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|Title:||The Debate that Had to Happen But Never Did: The Changing Role of Australian Local Government||Contributor(s):||Dollery, Brian Edward (author); Wallis, Joe (author); Allan, Percy (author)||Publication Date:||2006||DOI:||10.1080/10361140600959775||Handle Link:||https://hdl.handle.net/1959.11/3159||Abstract:||The past few decades have witnessed a significant transformation in the composition of Australian local government service provision away from its traditional narrow emphasis on 'services to property' towards a broader 'services to people' approach. This process has occurred by default in an ad hoc incremental manner with virtually no debate on the changing role of local councils, unlike the New Zealand experience where a similar transition in service delivery generated public debate. In an effort to stimulate a 'debate that had to happen but never did', this paper seeks to establish whether a significant shift in the service mix of Australian municipalities has indeed taken place and then evaluates three stylized models of local government that could be adopted in Australia: minimalist councils; optimalist councils; and maximalist councils.||Publication Type:||Journal Article||Source of Publication:||Australian Journal of Political Science, 41(4), p. 553-567||Publisher:||Routledge||Place of Publication:||Abingdon (Oxon), UK||ISSN:||1036-1146||Field of Research (FOR):||140213 Public Economics- Public Choice||Peer Reviewed:||Yes||HERDC Category Description:||C1 Refereed Article in a Scholarly Journal||Statistics to Oct 2018:||Visitors: 414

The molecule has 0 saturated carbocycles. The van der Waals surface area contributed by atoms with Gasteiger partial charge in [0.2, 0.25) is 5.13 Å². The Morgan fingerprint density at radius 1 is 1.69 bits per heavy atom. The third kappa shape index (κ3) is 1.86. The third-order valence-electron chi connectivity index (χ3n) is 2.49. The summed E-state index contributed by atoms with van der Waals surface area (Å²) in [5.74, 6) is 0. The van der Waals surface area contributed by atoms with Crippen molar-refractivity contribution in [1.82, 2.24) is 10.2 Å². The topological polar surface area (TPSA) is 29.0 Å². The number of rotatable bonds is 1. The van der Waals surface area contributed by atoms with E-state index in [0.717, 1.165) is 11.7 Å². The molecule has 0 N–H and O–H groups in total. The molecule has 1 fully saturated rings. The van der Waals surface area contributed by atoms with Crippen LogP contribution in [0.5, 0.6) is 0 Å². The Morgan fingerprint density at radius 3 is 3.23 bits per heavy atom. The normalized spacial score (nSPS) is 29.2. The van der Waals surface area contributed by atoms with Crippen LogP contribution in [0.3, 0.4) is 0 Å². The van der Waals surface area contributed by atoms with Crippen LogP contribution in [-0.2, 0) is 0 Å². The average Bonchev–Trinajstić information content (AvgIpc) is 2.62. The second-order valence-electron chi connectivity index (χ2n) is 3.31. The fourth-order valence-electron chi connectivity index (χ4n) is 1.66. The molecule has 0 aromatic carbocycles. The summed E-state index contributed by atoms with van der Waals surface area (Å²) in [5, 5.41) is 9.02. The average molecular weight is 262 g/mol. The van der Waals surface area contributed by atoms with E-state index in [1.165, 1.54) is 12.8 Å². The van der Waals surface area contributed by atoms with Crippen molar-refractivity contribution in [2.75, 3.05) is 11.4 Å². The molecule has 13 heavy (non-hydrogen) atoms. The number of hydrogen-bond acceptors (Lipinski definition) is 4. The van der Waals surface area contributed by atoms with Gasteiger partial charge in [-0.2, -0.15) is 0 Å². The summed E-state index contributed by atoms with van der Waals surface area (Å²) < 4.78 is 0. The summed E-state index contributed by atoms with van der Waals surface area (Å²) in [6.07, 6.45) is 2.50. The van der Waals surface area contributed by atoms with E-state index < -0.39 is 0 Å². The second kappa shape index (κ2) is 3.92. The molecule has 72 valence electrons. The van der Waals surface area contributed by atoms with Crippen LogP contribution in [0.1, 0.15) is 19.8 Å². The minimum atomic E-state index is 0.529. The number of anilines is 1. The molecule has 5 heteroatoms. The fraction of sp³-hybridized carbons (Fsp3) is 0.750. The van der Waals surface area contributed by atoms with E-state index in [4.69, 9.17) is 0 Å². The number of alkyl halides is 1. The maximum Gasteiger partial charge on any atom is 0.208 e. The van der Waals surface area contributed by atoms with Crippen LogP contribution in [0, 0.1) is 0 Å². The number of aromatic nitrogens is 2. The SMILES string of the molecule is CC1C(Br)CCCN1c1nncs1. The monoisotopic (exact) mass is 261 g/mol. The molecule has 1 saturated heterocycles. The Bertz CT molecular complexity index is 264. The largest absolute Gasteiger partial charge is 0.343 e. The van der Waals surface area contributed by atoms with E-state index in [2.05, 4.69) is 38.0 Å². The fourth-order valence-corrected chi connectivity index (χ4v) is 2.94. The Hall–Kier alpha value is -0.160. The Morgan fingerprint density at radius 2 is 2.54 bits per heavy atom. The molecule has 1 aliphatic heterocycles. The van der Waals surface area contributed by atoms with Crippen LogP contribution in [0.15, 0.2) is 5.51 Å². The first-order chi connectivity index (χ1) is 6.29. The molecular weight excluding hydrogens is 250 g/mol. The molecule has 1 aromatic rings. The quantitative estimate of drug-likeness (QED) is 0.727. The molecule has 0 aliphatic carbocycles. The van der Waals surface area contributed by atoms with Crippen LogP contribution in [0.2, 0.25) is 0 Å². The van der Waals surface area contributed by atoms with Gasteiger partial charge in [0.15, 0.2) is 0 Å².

|Appears in Collections:||Journal Article|
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